070612.Bathwick, Turning a Blind Eye to the Taxman

June 12, 2007 at 11:22 AM | Posted in Architecture, Bath, Bathwick, doorways, Overcast, somerset, Window | 11 Comments

Symmetry is important, yes, but taxes are costly. [More info soon to come.]

070610.06.SO.Bath
070610.05.SO.Bath

What’s interesting between these two blind windows on the same building is that both were originally designed to be filled with ashlar and to represent sash windows. However, the photo on the top, has glazing bars, while the one below only has them painted on! The top photo’s bay faces the corner facing the park.

The hexagonal Sydney Gardens in Bathwick is faced on its west side by two streets called Sydney Place. Between the two leads to Great Pulteney St. The northern Sydney Place was designed by Thomas Baldwin in 1792 and the southern street was designed by John Pinch the Elder in 1808. Both were Surveyors to the Pulteney Estate, respectively. At any rate, these are details of the two townhouses at each end of the row. The first six photos are from 93 SP on the corner of Sydney Place and Tourville Street with all of these blind windows, the porch above the ground floor is Victorian. During the Georgian period, these townhouses would have been rented out for the season and in fact Queen Charlotte stayed at 93 Sydeny Place.

07011.02.SO.Bathwick070610.07.SO.Bath
070610.04.SO.Bath07011.03.SO.Bathwick

Below: These last two photos are from the corner of Darlington and Sydney Place at 103 Sydney Place. It’s an elaborate porch for a very visible corner. 07011.04.SO.Bathwick07011.05.SO.Bathwick

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11 Comments »

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  1. A clever photo reveals the difference. I like it. Also, years ago when we bought our home, the models all showed grills in the glass or individual panes of glass which was the desired window feature.

    However, on closer examination, the cheaper models used white tape to depict panels of wood with glass inside.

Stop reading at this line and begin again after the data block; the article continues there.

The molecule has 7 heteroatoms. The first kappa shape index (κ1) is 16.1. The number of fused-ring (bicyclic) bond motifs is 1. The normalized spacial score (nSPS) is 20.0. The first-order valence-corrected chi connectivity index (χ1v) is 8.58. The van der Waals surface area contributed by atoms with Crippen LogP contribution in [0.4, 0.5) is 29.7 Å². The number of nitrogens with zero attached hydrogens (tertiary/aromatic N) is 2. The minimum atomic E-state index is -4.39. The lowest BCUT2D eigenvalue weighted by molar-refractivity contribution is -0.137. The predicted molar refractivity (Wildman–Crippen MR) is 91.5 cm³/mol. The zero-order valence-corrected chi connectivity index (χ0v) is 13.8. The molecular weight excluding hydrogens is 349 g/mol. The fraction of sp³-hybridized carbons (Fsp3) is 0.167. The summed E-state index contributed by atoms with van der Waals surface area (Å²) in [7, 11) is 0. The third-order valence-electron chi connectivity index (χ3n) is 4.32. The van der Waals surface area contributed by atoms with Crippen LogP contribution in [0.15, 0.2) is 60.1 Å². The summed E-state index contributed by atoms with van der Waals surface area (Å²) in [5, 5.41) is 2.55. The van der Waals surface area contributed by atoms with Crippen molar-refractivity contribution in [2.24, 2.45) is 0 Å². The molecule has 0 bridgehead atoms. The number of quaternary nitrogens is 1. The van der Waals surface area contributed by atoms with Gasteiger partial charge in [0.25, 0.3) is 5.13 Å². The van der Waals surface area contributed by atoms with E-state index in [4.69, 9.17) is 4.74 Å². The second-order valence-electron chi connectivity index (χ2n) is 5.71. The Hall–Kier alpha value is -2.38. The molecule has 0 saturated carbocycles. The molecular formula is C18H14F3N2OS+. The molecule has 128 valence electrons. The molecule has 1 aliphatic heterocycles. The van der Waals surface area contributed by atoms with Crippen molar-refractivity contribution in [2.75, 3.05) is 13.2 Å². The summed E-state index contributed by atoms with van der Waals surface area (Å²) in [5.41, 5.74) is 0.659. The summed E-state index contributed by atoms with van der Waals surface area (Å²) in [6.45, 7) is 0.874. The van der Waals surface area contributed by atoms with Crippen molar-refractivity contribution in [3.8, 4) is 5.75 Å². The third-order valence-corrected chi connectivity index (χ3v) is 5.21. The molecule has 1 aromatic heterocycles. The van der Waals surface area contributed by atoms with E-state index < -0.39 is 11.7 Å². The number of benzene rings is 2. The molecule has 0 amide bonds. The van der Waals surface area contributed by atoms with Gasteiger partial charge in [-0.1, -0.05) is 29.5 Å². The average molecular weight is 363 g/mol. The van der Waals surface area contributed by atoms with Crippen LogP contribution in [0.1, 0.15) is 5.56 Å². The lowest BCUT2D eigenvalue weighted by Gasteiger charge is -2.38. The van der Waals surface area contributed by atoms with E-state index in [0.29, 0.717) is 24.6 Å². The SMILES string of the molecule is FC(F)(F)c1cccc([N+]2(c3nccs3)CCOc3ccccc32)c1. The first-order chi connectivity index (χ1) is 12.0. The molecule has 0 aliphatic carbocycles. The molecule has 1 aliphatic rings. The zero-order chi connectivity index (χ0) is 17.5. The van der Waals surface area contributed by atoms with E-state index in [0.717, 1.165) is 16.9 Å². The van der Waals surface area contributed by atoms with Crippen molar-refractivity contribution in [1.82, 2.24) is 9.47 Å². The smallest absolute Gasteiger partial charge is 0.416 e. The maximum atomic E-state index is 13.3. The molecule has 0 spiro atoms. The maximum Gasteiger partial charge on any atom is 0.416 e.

I have 1 baby raccoon today and a pile of poop!
    Brookville Daily Photo

  2. Good eye. I love these close up photos and your description of the world around you.

  3. So, wait, why’d they put in all these blind windows? Didn’t anybody want any light at all on the ground floor?

  4. You have thoroughly discussed the differences in the painted windows but do these really have no glass and it’s stone that is painted (ashlar is stone?)? Why would they do that on the corner of a townhouse–especially the corner opposite a park? And to have a bay with no windows! Truly odd. Do you know why?

  5. Oh, ok. I’ll add that in a second. I believe it has to do with the Window Tax.
    Blind windows were for symmetry and to deflect additional taxes.

  6. I really like this architecture, thanks for sharing.

  7. Window tax – precursor to council tax or income tax. More windows more tax…so they blocked them up with ashlar (local imestone) to save tax or they did tricks like painting pretend windows to preserve the architectural symmetry. Heard of the term “daylight robbery”? Believed to stem from this tax.

  8. Thanks, Steve!

  9. such a wealth of knowledge young sir, but when do we get to see the pics of you in your tights?

  10. Oh- and another thing- did you just walk into someone’s foyer without permission?

  11. hmm?


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